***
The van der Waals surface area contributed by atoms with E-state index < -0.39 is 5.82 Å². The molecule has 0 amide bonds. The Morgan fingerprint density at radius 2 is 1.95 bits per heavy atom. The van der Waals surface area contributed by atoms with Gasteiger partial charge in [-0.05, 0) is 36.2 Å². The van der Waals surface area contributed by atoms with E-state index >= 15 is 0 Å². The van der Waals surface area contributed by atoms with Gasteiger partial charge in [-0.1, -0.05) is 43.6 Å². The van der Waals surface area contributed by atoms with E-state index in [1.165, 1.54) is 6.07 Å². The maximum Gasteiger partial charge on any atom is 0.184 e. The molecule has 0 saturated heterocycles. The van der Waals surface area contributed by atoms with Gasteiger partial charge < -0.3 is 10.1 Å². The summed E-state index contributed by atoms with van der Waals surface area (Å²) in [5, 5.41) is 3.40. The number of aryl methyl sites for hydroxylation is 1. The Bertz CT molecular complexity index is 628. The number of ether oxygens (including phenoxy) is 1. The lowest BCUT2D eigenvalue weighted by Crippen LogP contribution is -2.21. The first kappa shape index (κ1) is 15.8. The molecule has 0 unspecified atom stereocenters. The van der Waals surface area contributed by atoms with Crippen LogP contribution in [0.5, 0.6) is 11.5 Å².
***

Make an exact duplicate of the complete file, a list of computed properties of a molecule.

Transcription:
The van der Waals surface area contributed by atoms with E-state index < -0.39 is 5.82 Å². The molecule has 0 amide bonds. The Morgan fingerprint density at radius 2 is 1.95 bits per heavy atom. The van der Waals surface area contributed by atoms with Gasteiger partial charge in [-0.05, 0) is 36.2 Å². The van der Waals surface area contributed by atoms with E-state index >= 15 is 0 Å². The van der Waals surface area contributed by atoms with Gasteiger partial charge in [-0.1, -0.05) is 43.6 Å². The van der Waals surface area contributed by atoms with E-state index in [1.165, 1.54) is 6.07 Å². The maximum Gasteiger partial charge on any atom is 0.184 e. The molecule has 0 saturated heterocycles. The van der Waals surface area contributed by atoms with Gasteiger partial charge < -0.3 is 10.1 Å². The summed E-state index contributed by atoms with van der Waals surface area (Å²) in [5, 5.41) is 3.40. The number of aryl methyl sites for hydroxylation is 1. The Bertz CT molecular complexity index is 628. The number of ether oxygens (including phenoxy) is 1. The lowest BCUT2D eigenvalue weighted by Crippen LogP contribution is -2.21. The first kappa shape index (κ1) is 15.8. The molecule has 0 unspecified atom stereocenters. The van der Waals surface area contributed by atoms with Crippen LogP contribution in [0.5, 0.6) is 11.5 Å².